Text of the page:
Next, an example of the operation of the data buffer 5 will be described with reference to a timing chart of FIG. 3. The address decoder 17 knows from the value of CADD that the destination of the access by the CPU 1 is the initial address register 13 and asserts IAW to allow value 1000 (hexadecimal notation (HEX)) to be written into the initial address register 13 at time t31, setting IADD at 1000 (HEX). In response to the assertion of IAW, the sequence controller 19 asserts BAW to allow 1000 (HEX) to be set in the block address counter 14. Thereafter, the CPU 1 outputs value A2 to CADD and value D2 to CDATA, and asserts CWR. The address decoder 17 knows from the value of CADD that the destination of this access by the CPU 1 is the input data register 11, and asserts DW to allow the value D2 to be written into the input data register 11 at time t32, setting BD at D2. Subsequently, value D3 is written at time t33, value D4 is written at time t34, and value D5 is written at time t35. In this way, 16-byte data is held in the input data register 11. The sequence controller 19 asserts ADI every time data is written into the input data register 11, updating the value of the accumulated data size register 18 to a value obtained by adding 4 bytes every assertion. The sequence controller 19 asserts BDU, which is directed to the output data register 12, the block address register 15 and the block size register 16, and at time t36, MADD is set at 1000 (HEX), MDATA is set at 128-bit data [D5, D4, D3, D2], and MDS is set at a signal indicating 16 bytes. At this time, the sequence controller 19 asserts BDWR requesting the memory controller 2 to write data. In addition, the sequence controller 19 issues an address update command for updating by 16 bytes by asserting BAU, to update BA to 1010 (HEX) by adding 16 bytes to address 1000 (HEX) at time t37. In this way, the CPU 1 can sequentially write four 4-byte values into the input data register 11 without setting a new transfer destination address in the initial address register 13, and thereby transfer 16-byte data composed of the four 4-byte values to address 1010 (HEX) in the SDRAM 3.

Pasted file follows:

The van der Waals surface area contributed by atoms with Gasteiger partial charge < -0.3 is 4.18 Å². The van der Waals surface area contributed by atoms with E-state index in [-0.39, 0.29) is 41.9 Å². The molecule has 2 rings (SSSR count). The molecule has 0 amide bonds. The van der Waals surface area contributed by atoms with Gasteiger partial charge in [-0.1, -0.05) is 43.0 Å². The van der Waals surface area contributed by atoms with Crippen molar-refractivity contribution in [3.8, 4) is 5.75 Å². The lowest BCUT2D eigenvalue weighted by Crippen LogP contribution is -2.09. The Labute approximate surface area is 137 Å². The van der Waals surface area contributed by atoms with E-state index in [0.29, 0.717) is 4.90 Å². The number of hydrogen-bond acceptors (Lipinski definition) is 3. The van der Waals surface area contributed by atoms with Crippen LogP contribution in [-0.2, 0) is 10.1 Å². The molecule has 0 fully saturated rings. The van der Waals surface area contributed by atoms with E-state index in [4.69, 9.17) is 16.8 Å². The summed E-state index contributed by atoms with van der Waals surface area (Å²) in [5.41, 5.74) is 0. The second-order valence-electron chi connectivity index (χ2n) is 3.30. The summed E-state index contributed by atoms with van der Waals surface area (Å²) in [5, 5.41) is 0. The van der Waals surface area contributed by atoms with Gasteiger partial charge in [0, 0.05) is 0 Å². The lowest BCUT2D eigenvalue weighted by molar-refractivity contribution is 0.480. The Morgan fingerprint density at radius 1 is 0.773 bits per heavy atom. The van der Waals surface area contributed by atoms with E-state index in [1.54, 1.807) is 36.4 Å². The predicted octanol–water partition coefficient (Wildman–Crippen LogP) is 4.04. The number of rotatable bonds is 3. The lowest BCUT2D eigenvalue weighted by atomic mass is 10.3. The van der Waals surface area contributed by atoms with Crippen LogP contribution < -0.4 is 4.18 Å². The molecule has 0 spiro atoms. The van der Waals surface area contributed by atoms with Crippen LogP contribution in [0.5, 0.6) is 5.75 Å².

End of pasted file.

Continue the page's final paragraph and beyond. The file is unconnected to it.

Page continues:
Referring to FIG. 4, another example of the operation of the data buffer 5 will be described. In this case, write into the initial address register 13 occurs when data having a size less than 16 bytes as the block size, such as 4-byte data, is left in the input data register 11. At time t41, 1000 (HEX) is written into the initial address register 13 accessed under address A1. At time t42, data D2 is written into the input data register 11 accessed under address A2. At this point of time, the 4-byte data D2 corresponding to a quarter of 16 bytes as the block size exists as part of the block data headed by address 1000 (HEX). In this state, at time t43, a new block address 1020 (HEX) is written into the initial address register 13. In response to this write into the initial address register 13, the sequence controller 19 asserts BDU at time t43. As a result, at time t44, MADD is set at 1000 (HEX), MDATA is set at D2, and MDS is set at a signal indicating 4 bytes. The sequence controller 19 asserts BDWR, requesting the memory controller 2 to write the data.